JUDAS PRIEST guitarist Richie Faulkner recently spoke to Digital Tour Bus about the first concert he ever attended. He said (see video below): “My first concert ever was Bryan Adams at Wembley Arena in 1987. I’m a huge fan of Bryan Adams — I was then, and still am now. Great songs, great voice, great musicians, and it was on the ‘Into The Fire’ tour. It was a great experience. I went with my father and a friend of his. Great musicianship, just great songs, and I think it stuck with me ever since. Those songs, the delivery, the performances on that scale is just something that I always aspire to.”
Faulkner joined PRIEST in 2011 as the replacement for original guitarist K.K. Downing.
Richie was once the guitarist in the backing group for Lauren Harris, daughter of IRON MAIDEN bassist Steve Harris.
PRIEST recently toured North America in support of its latest album, “Firepower”, which was released on March 9 via Epic.
The North American leg of the “Firepower” tour kicked off on March 13 in Wilkes Barre, Pennsylvania and wrapped on May 1 in San Antonio, Texas.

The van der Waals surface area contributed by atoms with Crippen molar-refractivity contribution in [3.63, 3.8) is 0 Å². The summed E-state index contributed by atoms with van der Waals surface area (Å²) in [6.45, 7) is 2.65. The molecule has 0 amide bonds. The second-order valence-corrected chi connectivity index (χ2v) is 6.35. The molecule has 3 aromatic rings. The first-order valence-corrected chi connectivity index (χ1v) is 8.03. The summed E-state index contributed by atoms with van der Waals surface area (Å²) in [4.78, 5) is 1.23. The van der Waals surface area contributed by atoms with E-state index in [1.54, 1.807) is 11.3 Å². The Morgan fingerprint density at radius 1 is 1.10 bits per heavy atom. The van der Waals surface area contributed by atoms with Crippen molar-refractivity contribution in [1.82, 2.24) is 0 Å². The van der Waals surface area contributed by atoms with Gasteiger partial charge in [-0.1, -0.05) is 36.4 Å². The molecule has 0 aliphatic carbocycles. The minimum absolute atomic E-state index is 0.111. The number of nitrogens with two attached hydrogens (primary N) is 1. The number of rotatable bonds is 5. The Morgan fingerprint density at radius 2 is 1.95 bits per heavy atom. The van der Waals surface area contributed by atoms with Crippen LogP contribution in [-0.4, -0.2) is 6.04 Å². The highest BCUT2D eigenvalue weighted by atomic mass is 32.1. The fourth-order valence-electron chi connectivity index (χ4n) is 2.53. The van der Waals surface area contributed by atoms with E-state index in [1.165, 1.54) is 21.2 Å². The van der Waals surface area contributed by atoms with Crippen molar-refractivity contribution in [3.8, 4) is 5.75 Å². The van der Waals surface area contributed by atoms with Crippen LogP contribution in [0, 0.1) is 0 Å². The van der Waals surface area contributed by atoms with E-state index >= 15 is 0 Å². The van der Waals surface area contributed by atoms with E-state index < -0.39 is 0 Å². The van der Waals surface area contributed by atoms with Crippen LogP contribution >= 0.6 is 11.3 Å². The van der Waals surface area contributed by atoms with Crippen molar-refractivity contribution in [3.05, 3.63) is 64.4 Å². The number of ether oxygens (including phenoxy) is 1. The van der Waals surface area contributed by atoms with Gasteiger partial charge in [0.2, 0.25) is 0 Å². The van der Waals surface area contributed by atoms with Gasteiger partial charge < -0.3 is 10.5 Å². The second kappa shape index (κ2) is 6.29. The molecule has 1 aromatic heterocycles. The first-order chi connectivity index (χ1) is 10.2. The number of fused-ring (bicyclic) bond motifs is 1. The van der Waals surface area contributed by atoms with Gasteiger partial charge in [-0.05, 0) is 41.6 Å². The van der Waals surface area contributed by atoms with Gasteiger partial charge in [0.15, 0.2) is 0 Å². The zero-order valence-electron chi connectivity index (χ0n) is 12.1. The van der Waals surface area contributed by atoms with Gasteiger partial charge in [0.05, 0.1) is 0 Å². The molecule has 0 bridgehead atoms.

Asked which PRIEST song has been most challenging for him to play, Faulkner told the Milwaukee, Wisconsin radio station 102.9 The Hog: “They’re not challenging in the sense of… PRIEST were never — from a guitar point of view — they were never super technical. They were always tasteful, they were great melodies — you could sing the guitar solos. During ‘Painkiller’ and some of ‘Ram It Down’, they started to bring that kind of shred, sweep-picking stuff in. But up until that point, for me, they’ve always been about more melody than technicality, if you know what I mean. And so, because of that, the challenge is usually doing the duty to the legacy that went before — trying to recreate the vibe of the guitar parts. Playing the notes is fine — it’s recreating the vibe and the energy that went into them and playing them for the fans. The fans have known these songs longer than I’ve been alive in some cases, so the challenge is capturing the vibe of the original and also putting your own stamp on it in some way as well. Which these guys… they were always about putting your own stamp on things, going against the grain, standing up for what you believe in and doing what you do a thousand percent. So if I didn’t put that in as well, I wouldn’t be being true to myself, true to the band, true to the fans and true to that ethos of heavy metal. So you respect what went before and put your own stamp on it if you can. So that’s the challenge — doing it all in the right way. And hopefully I’ve been doing it in the right way. I’m still here.”